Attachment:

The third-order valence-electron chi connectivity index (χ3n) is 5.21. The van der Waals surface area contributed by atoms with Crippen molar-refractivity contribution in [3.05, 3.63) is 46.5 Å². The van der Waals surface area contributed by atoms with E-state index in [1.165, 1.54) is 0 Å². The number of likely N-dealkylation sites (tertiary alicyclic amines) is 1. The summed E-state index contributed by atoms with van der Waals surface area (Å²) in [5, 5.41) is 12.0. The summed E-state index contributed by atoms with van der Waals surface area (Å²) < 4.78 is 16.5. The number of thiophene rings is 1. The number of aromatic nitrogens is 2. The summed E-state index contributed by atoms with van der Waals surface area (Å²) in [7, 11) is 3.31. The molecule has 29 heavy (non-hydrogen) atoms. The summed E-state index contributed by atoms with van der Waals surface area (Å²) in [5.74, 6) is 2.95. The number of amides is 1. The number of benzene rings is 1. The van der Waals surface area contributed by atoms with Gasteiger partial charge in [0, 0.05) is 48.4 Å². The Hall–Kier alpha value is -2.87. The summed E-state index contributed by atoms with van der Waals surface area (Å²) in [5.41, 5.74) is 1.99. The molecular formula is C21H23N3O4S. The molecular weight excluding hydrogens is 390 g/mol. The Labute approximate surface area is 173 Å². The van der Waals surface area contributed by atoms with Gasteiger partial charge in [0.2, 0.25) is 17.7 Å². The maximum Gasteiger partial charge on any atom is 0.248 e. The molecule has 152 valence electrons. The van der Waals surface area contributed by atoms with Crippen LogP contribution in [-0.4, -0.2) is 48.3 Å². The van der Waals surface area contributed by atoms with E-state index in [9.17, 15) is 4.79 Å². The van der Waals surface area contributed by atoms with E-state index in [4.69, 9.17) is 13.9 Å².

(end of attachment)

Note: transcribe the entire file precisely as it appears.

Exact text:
The third-order valence-electron chi connectivity index (χ3n) is 5.21. The van der Waals surface area contributed by atoms with Crippen molar-refractivity contribution in [3.05, 3.63) is 46.5 Å². The van der Waals surface area contributed by atoms with E-state index in [1.165, 1.54) is 0 Å². The number of likely N-dealkylation sites (tertiary alicyclic amines) is 1. The summed E-state index contributed by atoms with van der Waals surface area (Å²) in [5, 5.41) is 12.0. The summed E-state index contributed by atoms with van der Waals surface area (Å²) < 4.78 is 16.5. The number of thiophene rings is 1. The number of aromatic nitrogens is 2. The summed E-state index contributed by atoms with van der Waals surface area (Å²) in [7, 11) is 3.31. The molecule has 29 heavy (non-hydrogen) atoms. The summed E-state index contributed by atoms with van der Waals surface area (Å²) in [5.74, 6) is 2.95. The number of amides is 1. The number of benzene rings is 1. The van der Waals surface area contributed by atoms with Gasteiger partial charge in [0, 0.05) is 48.4 Å². The Hall–Kier alpha value is -2.87. The summed E-state index contributed by atoms with van der Waals surface area (Å²) in [5.41, 5.74) is 1.99. The molecular formula is C21H23N3O4S. The molecular weight excluding hydrogens is 390 g/mol. The Labute approximate surface area is 173 Å². The van der Waals surface area contributed by atoms with Gasteiger partial charge in [0.2, 0.25) is 17.7 Å². The maximum Gasteiger partial charge on any atom is 0.248 e. The molecule has 152 valence electrons. The van der Waals surface area contributed by atoms with Crippen LogP contribution in [-0.4, -0.2) is 48.3 Å². The van der Waals surface area contributed by atoms with E-state index in [9.17, 15) is 4.79 Å². The van der Waals surface area contributed by atoms with E-state index in [4.69, 9.17) is 13.9 Å².